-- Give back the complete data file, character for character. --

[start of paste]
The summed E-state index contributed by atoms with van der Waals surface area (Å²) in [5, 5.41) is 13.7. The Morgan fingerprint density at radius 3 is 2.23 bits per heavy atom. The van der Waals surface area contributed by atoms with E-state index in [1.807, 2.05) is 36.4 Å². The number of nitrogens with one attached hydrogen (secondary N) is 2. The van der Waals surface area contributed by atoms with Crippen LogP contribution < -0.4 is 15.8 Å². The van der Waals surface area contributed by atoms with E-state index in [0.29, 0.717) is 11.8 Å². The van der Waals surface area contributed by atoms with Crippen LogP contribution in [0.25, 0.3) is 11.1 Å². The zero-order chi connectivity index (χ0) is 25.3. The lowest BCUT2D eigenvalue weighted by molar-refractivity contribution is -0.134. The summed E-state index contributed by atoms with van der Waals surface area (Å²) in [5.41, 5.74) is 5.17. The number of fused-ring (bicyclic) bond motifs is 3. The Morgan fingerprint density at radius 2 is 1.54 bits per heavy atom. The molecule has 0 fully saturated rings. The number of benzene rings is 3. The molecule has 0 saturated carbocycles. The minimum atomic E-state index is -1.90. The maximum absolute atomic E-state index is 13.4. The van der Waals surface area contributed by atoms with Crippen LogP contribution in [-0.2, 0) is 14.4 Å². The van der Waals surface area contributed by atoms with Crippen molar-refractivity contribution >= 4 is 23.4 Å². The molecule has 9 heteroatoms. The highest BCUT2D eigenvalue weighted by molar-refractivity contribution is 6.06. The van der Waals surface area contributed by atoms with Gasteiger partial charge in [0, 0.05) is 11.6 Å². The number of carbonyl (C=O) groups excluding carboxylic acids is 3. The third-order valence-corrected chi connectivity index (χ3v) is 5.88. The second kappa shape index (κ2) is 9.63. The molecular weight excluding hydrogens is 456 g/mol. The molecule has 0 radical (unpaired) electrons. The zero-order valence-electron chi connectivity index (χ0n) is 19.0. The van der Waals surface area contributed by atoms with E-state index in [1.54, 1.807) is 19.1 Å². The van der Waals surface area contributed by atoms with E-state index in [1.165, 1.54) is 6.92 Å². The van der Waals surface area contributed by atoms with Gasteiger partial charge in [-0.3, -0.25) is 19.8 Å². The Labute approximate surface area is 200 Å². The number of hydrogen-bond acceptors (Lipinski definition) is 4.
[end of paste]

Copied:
The summed E-state index contributed by atoms with van der Waals surface area (Å²) in [5, 5.41) is 13.7. The Morgan fingerprint density at radius 3 is 2.23 bits per heavy atom. The van der Waals surface area contributed by atoms with E-state index in [1.807, 2.05) is 36.4 Å². The number of nitrogens with one attached hydrogen (secondary N) is 2. The van der Waals surface area contributed by atoms with Crippen LogP contribution < -0.4 is 15.8 Å². The van der Waals surface area contributed by atoms with E-state index in [0.29, 0.717) is 11.8 Å². The van der Waals surface area contributed by atoms with Crippen LogP contribution in [0.25, 0.3) is 11.1 Å². The zero-order chi connectivity index (χ0) is 25.3. The lowest BCUT2D eigenvalue weighted by molar-refractivity contribution is -0.134. The summed E-state index contributed by atoms with van der Waals surface area (Å²) in [5.41, 5.74) is 5.17. The number of fused-ring (bicyclic) bond motifs is 3. The Morgan fingerprint density at radius 2 is 1.54 bits per heavy atom. The molecule has 0 fully saturated rings. The number of benzene rings is 3. The molecule has 0 saturated carbocycles. The minimum atomic E-state index is -1.90. The maximum absolute atomic E-state index is 13.4. The van der Waals surface area contributed by atoms with Crippen LogP contribution in [-0.2, 0) is 14.4 Å². The van der Waals surface area contributed by atoms with Crippen molar-refractivity contribution >= 4 is 23.4 Å². The molecule has 9 heteroatoms. The highest BCUT2D eigenvalue weighted by molar-refractivity contribution is 6.06. The van der Waals surface area contributed by atoms with Gasteiger partial charge in [0, 0.05) is 11.6 Å². The number of carbonyl (C=O) groups excluding carboxylic acids is 3. The third-order valence-corrected chi connectivity index (χ3v) is 5.88. The second kappa shape index (κ2) is 9.63. The molecular weight excluding hydrogens is 456 g/mol. The molecule has 0 radical (unpaired) electrons. The zero-order valence-electron chi connectivity index (χ0n) is 19.0. The van der Waals surface area contributed by atoms with E-state index in [1.54, 1.807) is 19.1 Å². The van der Waals surface area contributed by atoms with E-state index in [1.165, 1.54) is 6.92 Å². The van der Waals surface area contributed by atoms with Gasteiger partial charge in [-0.3, -0.25) is 19.8 Å². The Labute approximate surface area is 200 Å². The number of hydrogen-bond acceptors (Lipinski definition) is 4.